Autism is a life-long impairment with multiple impacts. Early intervention is central to overcoming many of the difficulties resulting from autism. Despite evidence that autism disorders can be identified as early as 18 months, many children are not identified until much later. As of 2007, children will be screened for autism during well baby checks twice yearly. Given these advancements in early diagnosis, advancements in early intervention programs at earlier ages have also been made (Centers for Disease Control, 2007). Theoretically, many of the interventions developed and offered to autistic children remain highly questionable and untested in terms of long-term research and impact. According to Reed, Osborne & Corness (2007), "It should be noted that it is not clear to the degree to which any program has fidelity to the manual in the face of specific demands of individual children…, and [they] vary from individual-to-individual, and from day-to-day within individuals" (p. 432).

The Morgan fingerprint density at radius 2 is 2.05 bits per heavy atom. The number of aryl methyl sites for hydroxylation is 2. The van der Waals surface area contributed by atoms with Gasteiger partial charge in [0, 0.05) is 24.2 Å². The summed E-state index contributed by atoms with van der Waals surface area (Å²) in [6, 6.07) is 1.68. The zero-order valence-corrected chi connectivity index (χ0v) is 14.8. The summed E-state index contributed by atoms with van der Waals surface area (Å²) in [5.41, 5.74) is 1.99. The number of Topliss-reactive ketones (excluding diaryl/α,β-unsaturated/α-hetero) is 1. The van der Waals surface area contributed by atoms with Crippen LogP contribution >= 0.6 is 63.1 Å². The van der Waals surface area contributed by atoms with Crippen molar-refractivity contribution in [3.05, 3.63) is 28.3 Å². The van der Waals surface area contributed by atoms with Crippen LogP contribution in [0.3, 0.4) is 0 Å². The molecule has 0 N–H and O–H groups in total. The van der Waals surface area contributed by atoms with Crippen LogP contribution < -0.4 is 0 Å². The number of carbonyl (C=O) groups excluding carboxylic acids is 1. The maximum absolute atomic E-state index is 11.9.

Available treatments for autism vary significantly in terms of "context (e.g., school vs. home), intensity, and theoretical underpinning." Many children receive a variety of treatments, and it should be noted that parents and professionals face difficulty in determining the most appropriate programming for children in accordance with their age, severity of impact, and philosophy (Sheinkopf & Siegel, 1998, p. 15). Before children are placed in a school environment, home programs are typically developed and are used to prepare children for school and community environments. Most behavioral treatment protocols require highly structured, time consuming, and intensive programs. Applied Behavior Analysis has been recommended as a treatment option for autism spectrum disorders (McIlvane, 2006).